They had a little fight about it. Smartmom said they couldn’t afford to go. But Hepcat prevailed. It had been two years since they’d spent Christmas in California and Hepcat wanted to go.
Ultimately Smartmom gave in. She knows that Christmas means a lot to Hepcat and it had been a while since he’d celebrated with his family: last year, Smartmom’s dad was in Mt. Sinai Hospital between Christmas and New Year’s. And the year before that, Manhattan Granny’s health necessitated that they stay in town.
So it was decided. Hepcat charged the tickets ($2,000!) and they were good to go. Smartmom knew the kids wouldn’t be thrilled at first because they like to be around their friends during school vacation. But they’d adjust.
Even Smartmom got used to the idea. She decided that loads of together-time as a family was just what they needed. For seven days, they’d be stuck in a big house in the country with nowhere to go; they’d eat every meal together and have loads of time to talk, play Scrabble and do jigsaw puzzles.
It sounded like heaven to her.
Hepcat was thrilled to be going home for Christmas. That’s not to say that he didn’t enjoy his two Brooklyn Christmases. He loved buying Christmas trees from the handsome Vermonter who sells them on Ninth Street from a tent blaring jazz music, and he loved the Christmas lox and bagels brunch with Diaper Diva, Groovy Grandma and various members of Smartmom’s extended Jewish family. And he always seemed to love a Christmas Day movie at the Pavilion and Christmas dinner at Hunan Cottage on Union Street.
But Smartmom wouldn’t be Smartmom if she couldn’t tell that her big old California farm boy was homesick. He pined for the smell of eucalyptus leaves in the garden, the whistle of the Southern Pacific freight trains in the distance, the braying of his mother’s goats, Flora and Miss America, out in the pen.
You can take a farm boy out of California, but you can’t take the farm out of the boy — especially on Christmas.
Teen Spirit and the Oh So Feisty One liked their Brooklyn Christmases, too. It was fun to wake up on Christmas morning to find their filled stockings tied to the dresser in the living room. No matter that there’s no mantle. In Brooklyn, it is believed that Santa Claus enters through the dumbwaiter or disguised as one of the delivery guys from Coco Roco.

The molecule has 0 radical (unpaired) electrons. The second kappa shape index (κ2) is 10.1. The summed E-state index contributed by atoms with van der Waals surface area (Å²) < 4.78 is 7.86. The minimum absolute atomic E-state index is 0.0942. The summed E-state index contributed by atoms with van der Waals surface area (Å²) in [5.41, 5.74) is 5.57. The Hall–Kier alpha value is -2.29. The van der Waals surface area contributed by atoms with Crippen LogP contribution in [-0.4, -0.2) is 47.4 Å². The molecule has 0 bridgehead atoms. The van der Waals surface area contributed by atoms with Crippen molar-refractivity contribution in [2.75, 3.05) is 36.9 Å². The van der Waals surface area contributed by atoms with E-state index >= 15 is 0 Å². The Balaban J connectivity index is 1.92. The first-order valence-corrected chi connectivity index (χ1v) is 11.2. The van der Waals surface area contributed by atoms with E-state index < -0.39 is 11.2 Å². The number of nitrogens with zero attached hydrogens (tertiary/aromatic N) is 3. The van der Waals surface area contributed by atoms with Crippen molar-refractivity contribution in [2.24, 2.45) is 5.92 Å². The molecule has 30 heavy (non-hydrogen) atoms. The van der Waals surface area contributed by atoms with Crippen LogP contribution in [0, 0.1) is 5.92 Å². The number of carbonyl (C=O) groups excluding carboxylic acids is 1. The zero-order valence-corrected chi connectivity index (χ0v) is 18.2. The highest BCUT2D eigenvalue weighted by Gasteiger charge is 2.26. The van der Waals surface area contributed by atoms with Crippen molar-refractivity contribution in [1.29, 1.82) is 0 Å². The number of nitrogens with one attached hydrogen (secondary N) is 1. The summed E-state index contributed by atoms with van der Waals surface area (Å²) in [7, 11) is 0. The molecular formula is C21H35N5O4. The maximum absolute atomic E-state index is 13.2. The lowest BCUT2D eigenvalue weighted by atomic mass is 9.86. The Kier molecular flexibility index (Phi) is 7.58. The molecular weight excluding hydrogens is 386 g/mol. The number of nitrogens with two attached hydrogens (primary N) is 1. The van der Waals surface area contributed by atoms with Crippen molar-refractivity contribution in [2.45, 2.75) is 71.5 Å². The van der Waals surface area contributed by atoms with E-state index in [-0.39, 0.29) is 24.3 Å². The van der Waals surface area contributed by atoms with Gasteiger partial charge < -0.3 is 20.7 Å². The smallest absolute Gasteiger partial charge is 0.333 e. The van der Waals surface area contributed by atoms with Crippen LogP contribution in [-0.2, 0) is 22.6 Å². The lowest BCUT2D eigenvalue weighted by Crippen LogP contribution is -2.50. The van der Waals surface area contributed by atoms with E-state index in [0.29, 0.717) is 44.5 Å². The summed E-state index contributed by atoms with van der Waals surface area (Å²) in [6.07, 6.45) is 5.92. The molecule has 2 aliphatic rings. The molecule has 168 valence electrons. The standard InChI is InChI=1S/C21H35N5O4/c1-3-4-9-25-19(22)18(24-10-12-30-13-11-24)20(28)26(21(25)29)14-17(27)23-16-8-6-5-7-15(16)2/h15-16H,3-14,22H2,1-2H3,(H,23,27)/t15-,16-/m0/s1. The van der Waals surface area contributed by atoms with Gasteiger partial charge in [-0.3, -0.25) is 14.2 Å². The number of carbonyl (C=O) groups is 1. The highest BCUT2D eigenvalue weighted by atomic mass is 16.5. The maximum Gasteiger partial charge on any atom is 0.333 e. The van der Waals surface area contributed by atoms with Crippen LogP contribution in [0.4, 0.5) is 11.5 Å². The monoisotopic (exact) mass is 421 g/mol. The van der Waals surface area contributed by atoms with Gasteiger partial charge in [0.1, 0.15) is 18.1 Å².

On the night before Christmas, Smartmom and family arrived on Hepcat’s family farm (after an unusually long flight which included a refueling stop in Salt Lake City) tired, hungry and ready for sleep.
For a nice Jewish girl from New York City, the scene couldn’t have been more perfect. As always, there was a towering Christmas tree festooned with vintage decorations; Mexican crèches placed tastefully all over the house; and roaring fires burning in not one, but two, fireplaces.
Yup, it was nice to be back.
OSFO popped out of bed Christmas morning. Teen Spirit was harder to rouse (he’s 17 after all). They opened their gifts and hung out with their cousins who they hadn’t seen in more than a year.
It was a jigsaw puzzle and Scrabble kind of day topped off by a bountiful Christmas super, which included ham, oysters, sweet potatoes and great conversation. Smartmom couldn’t stop eating the pannetone, almond roca and coconut macaroons and swore to be back on Weight Watchers by morning.
She could tell that Hepcat was enjoying himself big time. His mother went through bags of old photographs while his sister regaled them with hilarious stories about her new chihuahua.
In the days after Christmas, Teen Spirit and OSFO pretended to be wildly bored. But Smartmom knew it was good for their creative juices. Teen Spirit spent much of the holiday writing songs while OSFO practiced a Bach minuet on the piano and used her grandmother’s potter’s wheel.
As promised, the family ate every meal together, played plenty of Scrabble and did jigsaw puzzles. They spent loads of time in each other’s company.
Sure they got on each other’s nerves.
Sure they had a few fights.
But it was Christmas in California. Seven days with nothing to do but be together. What could be better?